This is the second in the blog post series, looking at how power distribution systems are becoming more intelligent and connected. These innovations are needed to take full advantage of the trends in energy decarbonization, decentralization, and digitization. And with the demand for electricity continuing to grow, these capabilities will be needed to more effectively control efficiency and meet sustainability goals, without sacrificing business productivity.
In this post, we’ll look at how connected power distribution networks have embraced trends in digitization. Power and energy monitoring has become an accepted best practice in buildings. Major building associations like CABA point out that achieving the maximum gains in energy efficiency requires a continuous program of monitoring, control, and action.
It takes an intelligent power distribution system to deliver the data necessary, and the first step is digitization. Navigant Research notes that in the intelligent buildings market, the Internet of Things (IoT) is a key to delivering actionable information and meaningful opportunities. This includes opportunities to improve energy efficiency, but also for optimizing power reliability and maintenance.
Smart devices are at the core of connected power distribution. They give facility and maintenance personnel visibility into the electrical network by measuring and collecting data, as well as providing control functions. Devices can include digital power meters, power quality monitors, and energy meters for tracking consumption of utilities such as water, compressed air, gas, electricity, or steam (WAGES).
Intelligence can also be found integrated with other kinds of equipment, like the smart trip units inside circuit breakers. These typically meter power and energy data, as well as tracking breaker status, contact wear, alerts, and alarms. Beyond protection functions, many devices are also capable of autonomous control.
Over the years, smart power devices have increased in computational power, accuracy, integration, and communication capabilities. This has enabled a new era of innovative power solutions for smart buildings. Now, key points and assets throughout your facility’s power network – from the main utility incomer and feeders, to HVAC, boilers, refrigeration, and lighting circuits, down to plug loads – can be monitored and controlled.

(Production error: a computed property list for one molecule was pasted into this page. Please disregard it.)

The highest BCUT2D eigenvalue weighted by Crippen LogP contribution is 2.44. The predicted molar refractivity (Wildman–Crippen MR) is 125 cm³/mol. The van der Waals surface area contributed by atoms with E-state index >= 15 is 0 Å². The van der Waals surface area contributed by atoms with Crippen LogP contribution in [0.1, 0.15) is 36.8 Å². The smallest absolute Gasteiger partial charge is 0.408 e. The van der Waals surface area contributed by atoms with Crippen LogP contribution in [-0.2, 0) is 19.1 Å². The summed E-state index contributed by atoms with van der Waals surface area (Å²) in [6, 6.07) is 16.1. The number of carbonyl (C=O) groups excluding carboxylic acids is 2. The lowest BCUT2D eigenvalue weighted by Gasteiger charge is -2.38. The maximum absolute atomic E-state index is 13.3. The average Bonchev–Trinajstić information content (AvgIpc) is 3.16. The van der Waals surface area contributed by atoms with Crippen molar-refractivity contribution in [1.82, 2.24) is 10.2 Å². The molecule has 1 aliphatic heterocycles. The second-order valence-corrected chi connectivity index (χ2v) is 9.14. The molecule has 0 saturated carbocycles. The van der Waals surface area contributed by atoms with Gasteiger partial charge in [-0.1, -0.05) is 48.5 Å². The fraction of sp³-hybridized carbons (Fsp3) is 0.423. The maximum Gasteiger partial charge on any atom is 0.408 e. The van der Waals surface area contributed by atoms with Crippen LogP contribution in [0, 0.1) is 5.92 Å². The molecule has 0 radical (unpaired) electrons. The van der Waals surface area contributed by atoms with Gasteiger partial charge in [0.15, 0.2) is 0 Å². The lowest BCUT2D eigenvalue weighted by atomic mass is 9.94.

The type of device can be chosen based on its location and function, e.g. advanced monitors for critical feeders, simpler meters at the load level. Sub-metering at the load level is critical to revealing energy waste. Such a discovery can indicate equipment that needs to be serviced or adjusted, or simply that something should be turned off when not needed.
Operations and maintenance teams need to respond to risks as quickly as possible to avoid the possibility of facility downtime or damage to equipment. Intelligent devices deliver the data and alarm notifications they need to stay on top of conditions, as well as remote control capabilities to help them act faster when a potential problem arises. In addition, monitoring environmental conditions can help predict operating performance and, in turn, better optimize maintenance schedules and extend the lifespan of the power distribution equipment.
Most meters, circuit breakers, and integrated smart panels are now designed for compactness and compatibility. Systems can be tailored for the needs of each facility and are scalable to adapt to future expansion.
Schneider Electric is a leader in intelligent power distribution, offering some of the most advanced devices available, including the PowerLogic range of meters, the Easergy range of protection relays and feeder automation devices, and the MasterPactTM MTZ and ComPacT smart breaker families.
For more information on how new technologies are making it simpler to improve efficiency, reliability, and maintenance, visit the EcoStruxureTM Power solutions page and download our white paper, “Bringing critical power distribution out of the dark and into a safer, more reliable, and efficient future.“